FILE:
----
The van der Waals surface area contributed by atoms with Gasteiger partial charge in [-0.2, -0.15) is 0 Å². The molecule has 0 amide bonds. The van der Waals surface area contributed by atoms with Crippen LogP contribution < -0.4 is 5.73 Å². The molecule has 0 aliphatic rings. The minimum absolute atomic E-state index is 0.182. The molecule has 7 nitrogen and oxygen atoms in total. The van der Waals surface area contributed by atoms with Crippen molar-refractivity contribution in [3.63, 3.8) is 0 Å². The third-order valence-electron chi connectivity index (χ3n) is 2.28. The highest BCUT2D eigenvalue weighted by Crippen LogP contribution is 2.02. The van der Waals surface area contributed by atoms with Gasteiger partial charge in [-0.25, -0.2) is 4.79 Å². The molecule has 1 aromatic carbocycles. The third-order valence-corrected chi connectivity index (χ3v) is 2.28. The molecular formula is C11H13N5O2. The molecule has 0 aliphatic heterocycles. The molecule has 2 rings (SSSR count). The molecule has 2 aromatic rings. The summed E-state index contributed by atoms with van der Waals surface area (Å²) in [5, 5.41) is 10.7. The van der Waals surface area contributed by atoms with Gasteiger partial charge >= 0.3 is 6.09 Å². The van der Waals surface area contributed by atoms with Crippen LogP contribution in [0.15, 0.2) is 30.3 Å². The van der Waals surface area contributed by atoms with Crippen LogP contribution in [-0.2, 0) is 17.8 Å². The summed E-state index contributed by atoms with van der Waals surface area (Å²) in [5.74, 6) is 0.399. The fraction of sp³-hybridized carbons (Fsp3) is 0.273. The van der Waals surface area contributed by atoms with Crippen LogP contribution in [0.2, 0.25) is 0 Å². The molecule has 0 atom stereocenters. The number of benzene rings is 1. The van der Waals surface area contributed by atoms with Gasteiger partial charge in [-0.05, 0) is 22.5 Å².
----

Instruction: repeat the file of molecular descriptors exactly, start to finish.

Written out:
The van der Waals surface area contributed by atoms with Gasteiger partial charge in [-0.2, -0.15) is 0 Å². The molecule has 0 amide bonds. The van der Waals surface area contributed by atoms with Crippen LogP contribution < -0.4 is 5.73 Å². The molecule has 0 aliphatic rings. The minimum absolute atomic E-state index is 0.182. The molecule has 7 nitrogen and oxygen atoms in total. The van der Waals surface area contributed by atoms with Crippen molar-refractivity contribution in [3.63, 3.8) is 0 Å². The third-order valence-electron chi connectivity index (χ3n) is 2.28. The highest BCUT2D eigenvalue weighted by Crippen LogP contribution is 2.02. The van der Waals surface area contributed by atoms with Gasteiger partial charge in [-0.25, -0.2) is 4.79 Å². The molecule has 1 aromatic carbocycles. The third-order valence-corrected chi connectivity index (χ3v) is 2.28. The molecular formula is C11H13N5O2. The molecule has 0 aliphatic heterocycles. The molecule has 2 rings (SSSR count). The molecule has 2 aromatic rings. The summed E-state index contributed by atoms with van der Waals surface area (Å²) in [5, 5.41) is 10.7. The van der Waals surface area contributed by atoms with Gasteiger partial charge >= 0.3 is 6.09 Å². The van der Waals surface area contributed by atoms with Crippen LogP contribution in [0.15, 0.2) is 30.3 Å². The van der Waals surface area contributed by atoms with Crippen LogP contribution in [-0.2, 0) is 17.8 Å². The summed E-state index contributed by atoms with van der Waals surface area (Å²) in [5.74, 6) is 0.399. The fraction of sp³-hybridized carbons (Fsp3) is 0.273. The van der Waals surface area contributed by atoms with Crippen LogP contribution in [0.2, 0.25) is 0 Å². The molecule has 0 atom stereocenters. The number of benzene rings is 1. The van der Waals surface area contributed by atoms with Gasteiger partial charge in [-0.05, 0) is 22.5 Å².